Visit the small village of Haines Junction for one of the greatest breathtaking mountain landscape views. From here you have an amazing perspective of Canada’s highest peak, Mount Logan, with its massive 5,959-meter summit. There are more than a dozen RV parks in the area, providing plenty of scenic locations to choose from.

Kluane is Yukon’s largest lake, with an area of 478 square kilometers. But it isn’t Kluane’s size that makes it special. The lake is turquoise in colour, the result of suspended particles that reflect blue light waves from the sky. Kluane is a southern Tutchone Indian word meaning “big whitefish lake” so you might want to bring a fishing rod. Besides whitefish, you can enjoy world-class action with trout, pike and magnificent Arctic grayling. Check out the RV camping opportunities – follow this link: http://www.campgroundsalaska.com/alaskahighway/kluane-lake-yukon.php

While you’re there:
It’s ambitious to think about actually climbing Mount Logan, but that doesn’t mean you can’t enjoy the view from the top. Charter flights over Mount Logan, as well as the Kluane National Park and the Chilkoot Trail, are extremely popular. You’re even able to take a float plane to a small lake for some private fishing, a lake for kayaking or to visit the top of a glacier. Our link (above) will take you the the website for the Parks Canada National Historic Site.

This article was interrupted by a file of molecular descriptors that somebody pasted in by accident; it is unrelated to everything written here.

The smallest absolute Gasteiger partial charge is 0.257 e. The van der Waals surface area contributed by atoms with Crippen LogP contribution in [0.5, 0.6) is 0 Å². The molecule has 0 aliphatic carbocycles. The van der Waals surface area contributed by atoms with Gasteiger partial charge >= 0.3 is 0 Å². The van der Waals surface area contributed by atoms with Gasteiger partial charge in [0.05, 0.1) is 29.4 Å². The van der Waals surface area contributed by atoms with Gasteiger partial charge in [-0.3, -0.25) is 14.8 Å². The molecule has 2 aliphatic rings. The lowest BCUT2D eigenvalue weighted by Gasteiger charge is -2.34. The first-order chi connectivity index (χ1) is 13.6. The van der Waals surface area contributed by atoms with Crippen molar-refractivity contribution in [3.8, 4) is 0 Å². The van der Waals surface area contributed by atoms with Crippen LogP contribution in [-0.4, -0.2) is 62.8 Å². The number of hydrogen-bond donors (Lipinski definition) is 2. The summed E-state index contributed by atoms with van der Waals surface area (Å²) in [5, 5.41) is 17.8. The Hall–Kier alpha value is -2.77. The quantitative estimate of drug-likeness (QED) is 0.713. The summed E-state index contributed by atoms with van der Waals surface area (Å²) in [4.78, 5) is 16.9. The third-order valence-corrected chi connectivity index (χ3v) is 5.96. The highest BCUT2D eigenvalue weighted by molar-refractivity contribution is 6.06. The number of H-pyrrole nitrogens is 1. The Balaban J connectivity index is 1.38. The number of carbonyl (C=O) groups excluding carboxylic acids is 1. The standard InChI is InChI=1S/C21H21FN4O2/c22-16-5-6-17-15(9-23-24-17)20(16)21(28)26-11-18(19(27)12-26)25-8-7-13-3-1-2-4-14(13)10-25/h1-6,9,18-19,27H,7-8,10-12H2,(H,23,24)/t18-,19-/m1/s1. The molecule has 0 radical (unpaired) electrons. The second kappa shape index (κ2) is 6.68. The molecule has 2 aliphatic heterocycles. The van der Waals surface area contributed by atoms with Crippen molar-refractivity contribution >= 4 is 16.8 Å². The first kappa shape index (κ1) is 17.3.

Cabot Trail Cape Breton Island Nova Scotia
Cabot Trail Cape Breton Island Nova Scotia – photo courtesy Travel Nova Scotia

Drive #5

Cabot Trail
You won’t want to blink while driving the beautiful Cabot Trail’s winding route that clings to the hillside above the rocky Atlantic shoreline. Feel the stress of everyday life melt away as your senses are immersed in the splendour of Nova Scotia’s serene rolling hills and outstanding ocean views. This trail circumnavigates Cape Breton island along Highway 19 for approximately 300 kilometres.

Alexander Graham Bell Museum Baddeck Nova Scotia
Alexander Graham Bell Museum Baddeck Nova Scotia – photo courtesy Travel Nova Scotia